Universal scare zones spur street frights

Scare zones are the glue that holds Halloween Horror Nights together, guiding visitors from house to house through spooky-themed environments built in the streets of Universal Studios.

“I love to sit for hours in the scare zones and just watch,” Lora Sauls, senior manager of creative development and show direction, said on HHN’s opening night. “If you haven’t done that, I ask you to do that — just sit for hours and just watch.”

With those instructions in mind, I spent an evening strolling through the event’s five scare zones, ignoring the 10 haunted houses and their queues. Among the scares and sights: the return of the Pumpkin Lord, trick-or-treating gone wrong and a vegetable used as a weapon. (It’s corn!)

Where: Near park entrance, between Despicable Me Minion Mayhem and the former Shrek 4-D attraction

In Universal’s words: Hordes of fiendish characters

What we saw: The archway of jack-o’-lanterns and vines plus the raised platform of the Pumpkin Lord are the second logical photo stop of the event, following the round HHN sign above the entrance. The Pumpkin Lord, seen in a Horror Nights house last year, feels iconic already and spiels some warnings along with a long, loud sort of grrrrrr that feels like it might morph into a belch. It gets repetitive, but you’re not supposed to linger here.

Universal refers to this area as a table of contents, introducing elements of other zones in the park, including scare actors such as a “child” dressed as a black cat wielding a baseball bat.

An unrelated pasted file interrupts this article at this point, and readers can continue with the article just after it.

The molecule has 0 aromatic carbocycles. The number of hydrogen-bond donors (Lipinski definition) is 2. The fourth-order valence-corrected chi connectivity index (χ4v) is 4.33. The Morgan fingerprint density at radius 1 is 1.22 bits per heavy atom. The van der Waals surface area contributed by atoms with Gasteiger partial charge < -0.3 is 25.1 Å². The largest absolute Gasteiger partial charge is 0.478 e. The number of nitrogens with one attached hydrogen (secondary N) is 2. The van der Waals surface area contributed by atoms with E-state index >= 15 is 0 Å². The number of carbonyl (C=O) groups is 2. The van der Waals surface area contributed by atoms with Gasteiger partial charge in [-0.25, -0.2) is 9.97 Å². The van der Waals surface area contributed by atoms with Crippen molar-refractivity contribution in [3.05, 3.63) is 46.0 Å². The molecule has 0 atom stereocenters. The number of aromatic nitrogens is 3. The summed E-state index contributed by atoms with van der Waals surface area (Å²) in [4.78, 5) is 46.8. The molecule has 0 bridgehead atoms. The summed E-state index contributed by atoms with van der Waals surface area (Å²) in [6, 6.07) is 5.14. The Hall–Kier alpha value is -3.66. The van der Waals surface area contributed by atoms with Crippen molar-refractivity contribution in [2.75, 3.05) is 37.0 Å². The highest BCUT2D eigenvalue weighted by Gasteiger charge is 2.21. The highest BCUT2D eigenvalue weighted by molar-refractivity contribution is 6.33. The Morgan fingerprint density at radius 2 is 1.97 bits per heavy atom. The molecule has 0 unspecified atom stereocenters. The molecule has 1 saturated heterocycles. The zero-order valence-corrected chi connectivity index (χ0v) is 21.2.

The archway is high (and home to mascot Lil’ Boo), and it distracts, craftily, from the scare action down low.

What lingers: Pumpkin Lord’s silent stare as a guest tries to correlate his threatening “minions” line with the nearby little yellow goggled beings of the same name.

Where: New York street

In Universal’s words: Candy turns children into crazed killers.

What we saw: It’s basically a disaster scene with roaming costumed children. They are shorter than average and sneakier than most. The area is well populated with scare actors and broken up with repurposed Mardi Gras floats and other props. The piped-in screeches are effective on this dark and foggy street.

What lingers: The honker on Major Sweets, the walk-around character not his logo on the van, which has been, um, smoothed out for public consumption.

Where: San Francisco, near the exit of Fast & Furious: Supercharged attraction

In Universal’s words: A sorceress summons monstrosities from dark dimensions.

What we saw: Bits on stage, flanked by smoking caldron, are intriguing but somewhat anticlimactic in the end. Scare actors are armed with axes, and that can be realistically alarming. The zone probably shows off the most flesh, costume-wise.

What lingers: The scare actor who made a beeline for us before we even knew we were in a zone.

Where: The pathway near Central Park

In Universal’s words: Abandoned farm and scarecrows that will “harvest your screams.” It’s based on a former house called Scarecrow: The Reaping.

What we saw: A shell of a barn, obvious but very dark hiding places and convincing costumes. In the daylight, there’s an elevated scarecrow scene that might be translated as sacrilegious. And at night, the chainsaw-toting scare actors are stationed just outside this zone.

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What lingers: A character threatening to stab folks with a corn cob, Michael Myers-style. Shucks.

Where: Hollywood

In Universal’s words: An abandoned cemetery with long-dead spirits.

What we saw: The ghostly population — old and young-looking, mostly dressed up — lurking about. And what we might call skull-faced gargoyles.

What lingers: Intriguing costuming, sometimes multitiered — even without the aid of stilts.

Halloween Horror Nights is an after-hours, extra-ticket event. It continues on select nights through Oct. 31.

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